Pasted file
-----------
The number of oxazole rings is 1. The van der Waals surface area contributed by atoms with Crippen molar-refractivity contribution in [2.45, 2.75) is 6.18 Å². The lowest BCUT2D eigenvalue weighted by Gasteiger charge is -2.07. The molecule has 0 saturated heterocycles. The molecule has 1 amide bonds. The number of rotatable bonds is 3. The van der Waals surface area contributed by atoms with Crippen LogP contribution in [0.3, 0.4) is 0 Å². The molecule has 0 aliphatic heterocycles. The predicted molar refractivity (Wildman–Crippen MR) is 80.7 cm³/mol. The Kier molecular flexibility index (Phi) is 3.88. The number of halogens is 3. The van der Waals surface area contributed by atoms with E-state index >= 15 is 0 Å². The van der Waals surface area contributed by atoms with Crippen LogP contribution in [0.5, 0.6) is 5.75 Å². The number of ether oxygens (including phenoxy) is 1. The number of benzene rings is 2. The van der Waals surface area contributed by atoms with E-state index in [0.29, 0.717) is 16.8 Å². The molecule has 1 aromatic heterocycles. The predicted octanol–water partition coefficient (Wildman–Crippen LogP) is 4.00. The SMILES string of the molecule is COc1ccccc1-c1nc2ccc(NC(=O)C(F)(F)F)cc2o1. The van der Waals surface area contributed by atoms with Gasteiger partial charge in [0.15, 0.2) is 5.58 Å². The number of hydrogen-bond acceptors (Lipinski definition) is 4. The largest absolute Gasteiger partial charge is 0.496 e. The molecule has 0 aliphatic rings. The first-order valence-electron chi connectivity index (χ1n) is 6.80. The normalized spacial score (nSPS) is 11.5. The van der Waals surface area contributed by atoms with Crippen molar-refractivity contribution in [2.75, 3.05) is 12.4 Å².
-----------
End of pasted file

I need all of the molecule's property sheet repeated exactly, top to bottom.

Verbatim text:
The number of oxazole rings is 1. The van der Waals surface area contributed by atoms with Crippen molar-refractivity contribution in [2.45, 2.75) is 6.18 Å². The lowest BCUT2D eigenvalue weighted by Gasteiger charge is -2.07. The molecule has 0 saturated heterocycles. The molecule has 1 amide bonds. The number of rotatable bonds is 3. The van der Waals surface area contributed by atoms with Crippen LogP contribution in [0.3, 0.4) is 0 Å². The molecule has 0 aliphatic heterocycles. The predicted molar refractivity (Wildman–Crippen MR) is 80.7 cm³/mol. The Kier molecular flexibility index (Phi) is 3.88. The number of halogens is 3. The van der Waals surface area contributed by atoms with E-state index >= 15 is 0 Å². The van der Waals surface area contributed by atoms with Crippen LogP contribution in [0.5, 0.6) is 5.75 Å². The number of ether oxygens (including phenoxy) is 1. The number of benzene rings is 2. The van der Waals surface area contributed by atoms with E-state index in [0.29, 0.717) is 16.8 Å². The molecule has 1 aromatic heterocycles. The predicted octanol–water partition coefficient (Wildman–Crippen LogP) is 4.00. The SMILES string of the molecule is COc1ccccc1-c1nc2ccc(NC(=O)C(F)(F)F)cc2o1. The van der Waals surface area contributed by atoms with Gasteiger partial charge in [0.15, 0.2) is 5.58 Å². The number of hydrogen-bond acceptors (Lipinski definition) is 4. The largest absolute Gasteiger partial charge is 0.496 e. The molecule has 0 aliphatic rings. The first-order valence-electron chi connectivity index (χ1n) is 6.80. The normalized spacial score (nSPS) is 11.5. The van der Waals surface area contributed by atoms with Crippen molar-refractivity contribution in [2.75, 3.05) is 12.4 Å².